Peter concludes his letter by returning to his main theme: Stand firm in the gospel.
Peter wrote his first letter give his readers perspective. Our “big picture” –what we believe is true — changes how we think, what we say, and what we do. Peter’s primary concern is to ensure we have the right big picture which I would summarize like this:
Jesus Christ came to call His people. He paid the price for our sins so that God could forgive us and adopt us as His children. He will return to fulfill the promises God made through this gospel. This foundation gives us great hope. Meanwhile, as aliens and strangers in this world, we must deal with three primary relationships: 1) our relationship with God; 2) our relationship with other believers; and 3) our relationship to nonbelievers. The gospel (the big picture) has implications for each of those relationships.
Final words to the Elders
1So I exhort the elders among you, as a fellow elder and a witness of the sufferings of Christ, as well as a partaker in the glory that is going to be revealed: 2shepherd the flock of God that is among you, exercising oversight, not under compulsion, but willingly, as God would have you; not for shameful gain, but eagerly; 3not domineering over those in your charge, but being examples to the flock. 4And when the chief Shepherd appears, you will receive the unfading crown of glory. – 1Peter 5:1-4 ESV
- The Bible study question here is: Who did Peter think he was addressing?
- Elders are people from those are more mature in the faith (typically older) who have accepted responsibility for the life of the congregation.
- The elders’ job is to encourage the community to persevere in the faith.
- Peter gives 3 reasons why they should heed his advice: 1) he is an elder like them; 2) he is an eye-witness to how Jesus handled suffering; and 3) he shares the same hope.
- He pictures their job as shepherding a flock of sheep where the shepherd was to serve and even give his life for the sheep in his care.
- Peter gives three warnings to the elders: 1) serve willingly, not under compulsion; 2) serve with eagerness, not for personal gain; and 3) be an example of self-sacrifice, not a dictator.
- He reminds them that they have a chief Shepherd who will hold them accountable.
- All leaders face the temptation to use their position for personal gain.
Final words to the rest
5Likewise, you who are younger, be subject to the elders. Clothe yourselves, all of you, with humility toward one another, for “God opposes the proud but gives grace to the humble.” 6Humble yourselves, therefore, under the mighty hand of God so that at the proper time he may exalt you, 7casting all your anxieties on him, because he cares for you. 8Be sober-minded; be watchful. Your adversary the devil prowls around like a roaring lion, seeking someone to devour. 9Resist him, firm in your faith, knowing that the same kinds of suffering are being experienced by your brotherhood throughout the world. 10And after you have suffered a little while, the God of all grace, who has called you to his eternal glory in Christ, will himself restore, confirm, strengthen, and establish you. 11To him be the dominion forever and ever. Amen. – 1Peter 5:5-11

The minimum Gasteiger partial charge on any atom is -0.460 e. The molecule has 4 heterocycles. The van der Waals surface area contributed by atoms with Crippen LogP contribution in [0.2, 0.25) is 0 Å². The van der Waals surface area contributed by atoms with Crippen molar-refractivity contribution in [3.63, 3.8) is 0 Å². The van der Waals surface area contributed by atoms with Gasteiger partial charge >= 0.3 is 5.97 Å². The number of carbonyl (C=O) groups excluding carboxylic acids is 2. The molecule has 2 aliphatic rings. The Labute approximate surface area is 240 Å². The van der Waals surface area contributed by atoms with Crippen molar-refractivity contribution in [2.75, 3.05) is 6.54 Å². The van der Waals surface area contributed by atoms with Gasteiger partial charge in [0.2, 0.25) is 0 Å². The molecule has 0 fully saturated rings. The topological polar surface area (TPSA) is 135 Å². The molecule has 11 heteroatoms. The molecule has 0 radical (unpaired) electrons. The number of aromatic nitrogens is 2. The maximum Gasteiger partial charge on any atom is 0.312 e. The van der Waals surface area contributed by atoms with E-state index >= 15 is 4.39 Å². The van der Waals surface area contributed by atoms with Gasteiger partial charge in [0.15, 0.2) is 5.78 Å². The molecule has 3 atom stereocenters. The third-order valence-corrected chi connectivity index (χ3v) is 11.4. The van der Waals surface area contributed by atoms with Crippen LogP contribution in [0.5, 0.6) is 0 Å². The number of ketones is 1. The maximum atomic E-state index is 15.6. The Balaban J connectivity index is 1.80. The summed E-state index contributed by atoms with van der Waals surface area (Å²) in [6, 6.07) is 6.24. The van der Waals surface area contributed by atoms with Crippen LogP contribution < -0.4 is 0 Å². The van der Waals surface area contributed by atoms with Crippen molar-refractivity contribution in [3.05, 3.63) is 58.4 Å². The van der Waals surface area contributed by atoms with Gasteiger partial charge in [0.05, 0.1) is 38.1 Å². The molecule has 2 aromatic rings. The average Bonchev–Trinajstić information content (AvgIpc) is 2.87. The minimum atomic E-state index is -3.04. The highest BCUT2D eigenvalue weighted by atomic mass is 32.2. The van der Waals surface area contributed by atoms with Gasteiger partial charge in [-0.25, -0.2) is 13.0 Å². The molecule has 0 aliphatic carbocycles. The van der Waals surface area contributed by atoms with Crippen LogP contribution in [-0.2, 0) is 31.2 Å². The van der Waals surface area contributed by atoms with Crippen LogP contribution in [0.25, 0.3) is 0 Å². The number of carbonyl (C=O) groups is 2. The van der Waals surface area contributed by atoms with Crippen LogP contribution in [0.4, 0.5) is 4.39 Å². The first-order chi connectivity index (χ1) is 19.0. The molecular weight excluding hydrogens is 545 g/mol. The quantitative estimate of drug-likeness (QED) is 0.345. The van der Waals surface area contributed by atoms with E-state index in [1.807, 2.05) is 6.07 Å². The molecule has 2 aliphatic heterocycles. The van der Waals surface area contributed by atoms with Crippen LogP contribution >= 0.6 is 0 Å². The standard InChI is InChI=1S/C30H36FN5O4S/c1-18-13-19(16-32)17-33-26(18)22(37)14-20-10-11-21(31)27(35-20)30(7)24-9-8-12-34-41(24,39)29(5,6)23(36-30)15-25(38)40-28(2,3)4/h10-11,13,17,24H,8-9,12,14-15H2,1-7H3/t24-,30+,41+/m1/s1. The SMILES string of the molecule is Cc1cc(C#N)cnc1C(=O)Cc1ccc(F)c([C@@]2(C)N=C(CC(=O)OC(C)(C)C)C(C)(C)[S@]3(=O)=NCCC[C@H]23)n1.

- By younger, he means the rest of the community, i.e. those not in leadership.
- The authority of elders is limited to matters of congregational life.
- Humility is not self-deprecation. Humility is letting go of self-promotion and trusting God to promote you in His timing and His way instead.
- To lack humility is to be self-promoting, making sure my worth is recognized and my needs and desires get met first.
- To be humble toward each other is to recognize the importance of the needs and desires of others, and to wait for God to raise me in his timing.
- Peter is speaking to those who are being persecuted by their government, but his advice applies to all kinds of suffering.
- We are called to resist and stand firm, knowing that God is working in us through His Spirit to make us able to resist and stand firm in the faith.
12By Silvanus, a faithful brother as I regard him, I have written briefly to you, exhorting and declaring that this is the true grace of God. Stand firm in it. 13She who is at Babylon, who is likewise chosen, sends you greetings, and so does Mark, my son. 14Greet one another with the kiss of love. Peace to all of you who are in Christ. – 1Peter 5:12-14 ESV
- Silvanus is also called Silas.
- Babylon is a way to refer to the church at Rome.
- Mark is John Mark, the author of the gospel.